Condition Intervention Phase
Drug: Fentanyl Citrate
Other: CWS
Drug: Placebo
Early Phase 1

Study Type: Interventional
Study Design: Allocation: Randomized
Intervention Model: Crossover Assignment
Masking: Participant, Care Provider, Investigator, Outcomes Assessor
Primary Purpose: Treatment
Official Title: Effects of Inhaled Fentanyl Citrate on Perceived Respiratory Discomfort (Dyspnea) During Exercise in the Presence of External Thoracic Restriction

Resource links provided by NLM:

Further study details as provided by McGill University:

Primary Outcome Measures:
  • Sensory intensity (Borg 0-10 scale) ratings of dyspnea at isotime [ Time Frame: Participants will be followed until all study visits are completed, an expected average of 3 weeks ]

Enrollment: 14
Study Start Date: June 2013
Study Completion Date: August 2014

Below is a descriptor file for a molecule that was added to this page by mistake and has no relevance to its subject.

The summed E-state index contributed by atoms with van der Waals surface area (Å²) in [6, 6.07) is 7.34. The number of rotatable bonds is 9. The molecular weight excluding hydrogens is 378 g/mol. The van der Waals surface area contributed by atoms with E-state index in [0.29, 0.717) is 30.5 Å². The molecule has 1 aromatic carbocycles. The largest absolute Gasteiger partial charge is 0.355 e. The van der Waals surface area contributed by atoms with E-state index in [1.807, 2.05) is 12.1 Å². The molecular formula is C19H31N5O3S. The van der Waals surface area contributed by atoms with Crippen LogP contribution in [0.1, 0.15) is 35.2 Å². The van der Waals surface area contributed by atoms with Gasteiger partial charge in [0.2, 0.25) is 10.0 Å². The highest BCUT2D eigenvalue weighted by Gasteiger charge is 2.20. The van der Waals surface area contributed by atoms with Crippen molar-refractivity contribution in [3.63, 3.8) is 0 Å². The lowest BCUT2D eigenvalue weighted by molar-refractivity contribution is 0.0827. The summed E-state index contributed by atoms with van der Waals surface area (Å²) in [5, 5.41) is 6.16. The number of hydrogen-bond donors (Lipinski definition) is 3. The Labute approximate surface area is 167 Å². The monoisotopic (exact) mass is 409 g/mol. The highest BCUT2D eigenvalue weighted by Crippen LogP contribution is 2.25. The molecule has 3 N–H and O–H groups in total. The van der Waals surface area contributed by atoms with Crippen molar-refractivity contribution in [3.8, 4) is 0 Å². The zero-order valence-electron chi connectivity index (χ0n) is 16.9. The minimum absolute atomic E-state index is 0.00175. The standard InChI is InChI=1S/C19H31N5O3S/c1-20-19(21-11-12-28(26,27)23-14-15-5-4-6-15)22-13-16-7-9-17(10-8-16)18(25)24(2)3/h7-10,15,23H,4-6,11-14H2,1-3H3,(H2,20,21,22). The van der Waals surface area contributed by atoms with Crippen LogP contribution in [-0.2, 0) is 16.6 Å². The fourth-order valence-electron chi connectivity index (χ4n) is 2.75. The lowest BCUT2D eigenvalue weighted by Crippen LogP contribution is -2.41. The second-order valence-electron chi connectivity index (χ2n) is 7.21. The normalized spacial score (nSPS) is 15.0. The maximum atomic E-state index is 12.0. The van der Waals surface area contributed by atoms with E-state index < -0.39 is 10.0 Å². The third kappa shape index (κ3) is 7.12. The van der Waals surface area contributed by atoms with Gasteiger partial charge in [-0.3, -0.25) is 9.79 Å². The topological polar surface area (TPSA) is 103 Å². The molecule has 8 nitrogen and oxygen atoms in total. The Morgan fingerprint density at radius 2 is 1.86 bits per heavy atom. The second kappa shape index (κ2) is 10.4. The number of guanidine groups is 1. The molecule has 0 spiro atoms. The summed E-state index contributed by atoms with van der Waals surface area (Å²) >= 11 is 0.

Primary Completion Date: August 2014 (Final data collection date for primary outcome measure)
Arms Assigned Interventions
Experimental: CWS+Fentanyl Citrate (250 mcg)
Chest wall strapping to reduce vital capacity by 20% of its baseline value + single-dose inhalation of nebulized fentanyl citrate (250 mcg)
Drug: Fentanyl Citrate Other: CWS
Chest wall strapping to reduce vital capacity by 20% of its baseline value
Other Name: chest wall strapping
Placebo Comparator: CWS+0.9% saline placebo
Chest wall strapping to reduce vital capacity by 20% of its baseline value + single-dose inhalation of 0.9% saline placebo
Other: CWS
Chest wall strapping to reduce vital capacity by 20% of its baseline value
Other Name: chest wall strapping
Drug: Placebo
0.9% saline